by Hatun Tash and Lizzie Schofield
In a previous article we provided evidence of how different versions of the Qur’an contain words with different meanings, due to the different dot patterns and other markings. Bang goes the Muslim claim that “not a dot of the Qur’an has changed.” Now let’s consider the Muslim argument that this doesn’t matter anyway (strange that Muslims would insist on the Qur’an’s pristine preservation for centuries if it wasn’t that important, but hey). At this point they fall back instead on oral tradition, the Qur’an’s beautiful, golden, unbroken chain of narration since the time of Muhammad. But is it actually a golden, unbroken chain of narration or a melted plastic chain of confusion? (Spoiler alert.)
The names just under Muhammad (Uthman, Ali, Zayd ibn Thabit, Ubay ibn Kaab and Ibn Masud) supposedly took the Qur’an from Muhammad by oral tradition. Islamic tradition tells us 3 people in this line disliked each other and disagreed on what needed to be in the Qur’an. Ubay Ibn Kaab’s Qur’an was comprised of 116 chapters; Ibn Masud’s Qur’an had 111 chapters; Zayd Ibn Thabit’s had 114 chapters. So even those closest to the Prophet of Islam weren’t sure about which verses should make the cut. To make matters worse, Shia’s believe that Ali’s Qur’an is the only correct one. Not looking good for that beautiful chain.
Let’s move to the next line in the melted plastic chain of confusion. Abi Abd al Rahman Abd Allah bin Habeeb al Solmi, took the Qur’an from the people above him who couldn’t agree among themselves what should be in it. We will never know (but Allah knows) whose version he used and why. Were there any eyewitnesses at the time who confirmed his narration? Which other Muslims considered him reliable? How many non-Muslim witnesses can confirm any of this? In the same line we have Zirr ibn Hubaysh. Same questions apply to Mr Zirr ibn Hubaysh.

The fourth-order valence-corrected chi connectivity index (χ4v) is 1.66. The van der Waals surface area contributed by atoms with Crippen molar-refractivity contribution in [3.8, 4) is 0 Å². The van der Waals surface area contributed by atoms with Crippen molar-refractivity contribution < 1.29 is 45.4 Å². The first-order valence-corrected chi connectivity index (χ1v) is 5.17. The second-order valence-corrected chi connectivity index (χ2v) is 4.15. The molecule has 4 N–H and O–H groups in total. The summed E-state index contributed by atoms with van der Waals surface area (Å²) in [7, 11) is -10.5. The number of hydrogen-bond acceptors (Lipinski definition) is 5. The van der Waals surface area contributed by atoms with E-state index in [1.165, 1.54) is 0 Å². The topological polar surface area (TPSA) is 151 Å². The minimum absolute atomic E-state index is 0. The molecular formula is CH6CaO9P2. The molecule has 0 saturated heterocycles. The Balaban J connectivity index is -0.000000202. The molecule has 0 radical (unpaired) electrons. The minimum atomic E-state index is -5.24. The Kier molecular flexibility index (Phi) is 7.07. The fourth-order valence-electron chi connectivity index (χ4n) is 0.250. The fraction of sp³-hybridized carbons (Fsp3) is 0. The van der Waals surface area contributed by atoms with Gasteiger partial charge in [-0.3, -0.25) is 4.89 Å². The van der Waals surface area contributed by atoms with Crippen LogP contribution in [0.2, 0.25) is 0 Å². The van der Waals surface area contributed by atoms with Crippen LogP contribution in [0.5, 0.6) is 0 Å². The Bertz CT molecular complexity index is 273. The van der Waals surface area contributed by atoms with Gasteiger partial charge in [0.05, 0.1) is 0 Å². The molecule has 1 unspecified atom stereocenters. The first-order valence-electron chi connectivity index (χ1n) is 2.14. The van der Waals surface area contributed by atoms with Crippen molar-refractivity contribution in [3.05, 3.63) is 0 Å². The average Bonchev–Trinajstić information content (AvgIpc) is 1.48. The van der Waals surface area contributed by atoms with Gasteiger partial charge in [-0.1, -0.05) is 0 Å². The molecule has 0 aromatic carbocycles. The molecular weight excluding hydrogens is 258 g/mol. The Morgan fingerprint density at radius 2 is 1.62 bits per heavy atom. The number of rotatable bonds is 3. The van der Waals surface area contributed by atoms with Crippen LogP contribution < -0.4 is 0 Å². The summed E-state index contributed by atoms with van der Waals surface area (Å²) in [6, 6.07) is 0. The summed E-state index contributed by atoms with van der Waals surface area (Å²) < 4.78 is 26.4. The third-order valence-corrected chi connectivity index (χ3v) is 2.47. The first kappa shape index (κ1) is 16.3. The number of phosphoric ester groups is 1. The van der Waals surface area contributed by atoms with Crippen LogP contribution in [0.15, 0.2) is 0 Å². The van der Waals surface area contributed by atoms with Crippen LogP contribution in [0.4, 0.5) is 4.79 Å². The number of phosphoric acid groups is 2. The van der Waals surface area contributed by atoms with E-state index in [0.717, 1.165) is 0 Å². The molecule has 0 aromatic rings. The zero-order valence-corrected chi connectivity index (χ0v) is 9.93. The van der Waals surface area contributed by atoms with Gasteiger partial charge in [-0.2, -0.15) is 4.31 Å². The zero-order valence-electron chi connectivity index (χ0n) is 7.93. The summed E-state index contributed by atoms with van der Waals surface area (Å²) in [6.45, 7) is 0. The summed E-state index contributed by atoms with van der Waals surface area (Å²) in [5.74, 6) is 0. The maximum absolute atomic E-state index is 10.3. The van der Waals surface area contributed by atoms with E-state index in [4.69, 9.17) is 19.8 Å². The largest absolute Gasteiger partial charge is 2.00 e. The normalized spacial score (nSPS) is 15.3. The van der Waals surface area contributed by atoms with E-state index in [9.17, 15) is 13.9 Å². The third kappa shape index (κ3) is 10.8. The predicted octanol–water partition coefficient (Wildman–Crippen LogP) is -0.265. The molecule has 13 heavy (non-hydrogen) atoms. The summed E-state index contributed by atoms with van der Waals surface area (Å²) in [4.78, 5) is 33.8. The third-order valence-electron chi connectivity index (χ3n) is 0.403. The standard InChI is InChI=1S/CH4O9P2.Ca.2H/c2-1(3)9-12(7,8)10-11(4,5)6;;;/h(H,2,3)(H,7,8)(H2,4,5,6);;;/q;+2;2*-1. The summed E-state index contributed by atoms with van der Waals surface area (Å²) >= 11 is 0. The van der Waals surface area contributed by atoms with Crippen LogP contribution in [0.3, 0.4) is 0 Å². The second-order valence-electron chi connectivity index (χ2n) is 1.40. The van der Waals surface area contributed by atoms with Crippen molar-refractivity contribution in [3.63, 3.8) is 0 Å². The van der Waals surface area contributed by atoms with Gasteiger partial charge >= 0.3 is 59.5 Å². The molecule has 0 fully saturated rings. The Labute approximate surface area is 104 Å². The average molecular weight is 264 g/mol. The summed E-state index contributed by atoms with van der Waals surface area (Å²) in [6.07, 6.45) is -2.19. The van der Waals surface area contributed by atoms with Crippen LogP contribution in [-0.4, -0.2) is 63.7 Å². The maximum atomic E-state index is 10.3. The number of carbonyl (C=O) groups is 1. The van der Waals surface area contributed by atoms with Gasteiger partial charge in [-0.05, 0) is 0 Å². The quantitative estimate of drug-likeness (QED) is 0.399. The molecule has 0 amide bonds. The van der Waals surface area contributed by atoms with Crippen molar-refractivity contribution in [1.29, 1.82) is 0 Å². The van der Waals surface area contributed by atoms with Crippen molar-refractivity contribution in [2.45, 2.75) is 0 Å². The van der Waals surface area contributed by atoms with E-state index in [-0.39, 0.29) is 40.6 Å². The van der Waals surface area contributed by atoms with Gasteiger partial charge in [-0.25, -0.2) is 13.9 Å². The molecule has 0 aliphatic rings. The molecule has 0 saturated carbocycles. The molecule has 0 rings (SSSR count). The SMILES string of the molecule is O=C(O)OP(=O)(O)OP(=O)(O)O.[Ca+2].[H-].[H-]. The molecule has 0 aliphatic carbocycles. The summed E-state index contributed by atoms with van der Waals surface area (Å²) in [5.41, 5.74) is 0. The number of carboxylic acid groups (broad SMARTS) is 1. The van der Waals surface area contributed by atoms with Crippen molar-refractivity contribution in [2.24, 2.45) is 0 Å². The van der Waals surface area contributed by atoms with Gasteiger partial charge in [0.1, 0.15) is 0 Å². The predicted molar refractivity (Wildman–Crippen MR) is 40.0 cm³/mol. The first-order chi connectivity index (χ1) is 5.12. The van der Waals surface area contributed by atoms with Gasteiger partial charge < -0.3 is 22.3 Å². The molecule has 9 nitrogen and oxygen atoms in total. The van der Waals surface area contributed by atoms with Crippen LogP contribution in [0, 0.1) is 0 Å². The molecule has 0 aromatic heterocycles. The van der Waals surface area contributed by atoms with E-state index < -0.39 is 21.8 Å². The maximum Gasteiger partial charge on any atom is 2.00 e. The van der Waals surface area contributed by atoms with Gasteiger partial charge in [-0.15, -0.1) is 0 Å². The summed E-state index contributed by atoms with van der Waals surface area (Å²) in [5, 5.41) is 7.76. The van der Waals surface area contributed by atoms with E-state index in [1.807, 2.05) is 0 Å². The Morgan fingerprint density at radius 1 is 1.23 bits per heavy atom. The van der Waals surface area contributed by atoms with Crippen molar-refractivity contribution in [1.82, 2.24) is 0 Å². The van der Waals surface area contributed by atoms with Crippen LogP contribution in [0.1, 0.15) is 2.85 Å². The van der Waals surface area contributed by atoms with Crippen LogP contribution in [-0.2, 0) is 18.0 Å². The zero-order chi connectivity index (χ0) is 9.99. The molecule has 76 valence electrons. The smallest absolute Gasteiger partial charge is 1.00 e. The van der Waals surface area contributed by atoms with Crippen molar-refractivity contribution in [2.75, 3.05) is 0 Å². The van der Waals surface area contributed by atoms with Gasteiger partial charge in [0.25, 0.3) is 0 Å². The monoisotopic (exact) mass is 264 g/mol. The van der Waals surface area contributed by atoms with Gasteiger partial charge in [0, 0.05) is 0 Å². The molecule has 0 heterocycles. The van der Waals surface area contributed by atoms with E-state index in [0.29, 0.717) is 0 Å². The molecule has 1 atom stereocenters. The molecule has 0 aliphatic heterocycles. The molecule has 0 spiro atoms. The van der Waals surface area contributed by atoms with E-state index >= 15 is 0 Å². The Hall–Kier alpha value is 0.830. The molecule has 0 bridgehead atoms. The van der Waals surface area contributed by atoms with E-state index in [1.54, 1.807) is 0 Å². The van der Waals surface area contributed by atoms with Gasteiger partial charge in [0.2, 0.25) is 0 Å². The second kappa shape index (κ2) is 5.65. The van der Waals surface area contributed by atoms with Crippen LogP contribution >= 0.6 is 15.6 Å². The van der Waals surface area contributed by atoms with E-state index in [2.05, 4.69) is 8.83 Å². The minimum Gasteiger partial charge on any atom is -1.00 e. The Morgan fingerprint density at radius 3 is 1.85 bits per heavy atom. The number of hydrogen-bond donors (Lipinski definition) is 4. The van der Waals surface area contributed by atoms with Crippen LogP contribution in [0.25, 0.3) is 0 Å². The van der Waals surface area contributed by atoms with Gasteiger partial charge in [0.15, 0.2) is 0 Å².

From these mysterious individuals we move to Abi Bakr Aasem ibn al Njood al Asdi al Kufi,who took the Qur’an from Al Solmi and Ibn Hubaysh. Let’s get to know him through Islamic tradition. Tradition tells us that he is blind; he misses off letters; his ahadith are untrue; his memorisation is lacking; he is not trustworthy; he is confused at the end of his life and suffers from delusions. Islamic tradition doesn’t give us a great impression of him yet Muslims consider him part of the golden chain of reliable narrators. Whose opinions shall we trust? The early Muslims or the 2017 Islamic da’wah team?
Abi Bakr Aasem ibn al Njood al Asdi al Kufi, passed the ball to Hafs whose Qur’an we have today and is read by the majority of the Muslim world in 2017. Islamic tradition tells us he doesn’t have a very good reputation. He makes up ahadith, is accused of lying and is considered untrustworthy; his conversations are disputed; he’s considered disloyal; he borrows people’s books, copies them without verifying the contents and then fails to return them. Hafs narrations don’t make it into the hadith collections because he is considered untrustworthy but somehow when it comes to the Qur’an, the eternal word of Allah, he is trustworthy! How does that work?
Putting their dates together, yes it’s possible that these people might have met each other. However, given he was born 67 years after his death, we can be certain that Hafs never met Muhammad. We can be certain Hafs never met the first generation of witnesses, Uthman or Ibn Kaab or Ali, to check out whether what he received was correct. They were dead too. Which of Muhammad’s eyewitnesses confirmed the 114 chapters and 6236 verses of the Hafs Qur’an (or any of the Hafs Qur’ans)?
The Gospels don’t need a chain of narration because (three of them anyway) were taken from eyewitness testimony. Matthew was one of the twelve apostles. Mark took his account from Peter. John is identified as “the beloved disciple” who wrote, “that which was from the beginning, which we have heard, which we have seen with our eyes, which we have looked at and our hands have touched – this we proclaim concerning the Word of Life.” In contrast, Islam hangs on one man’s spiritual experience with an angel (if it was an angel) which no one else was party to – whatever any of the narrators say.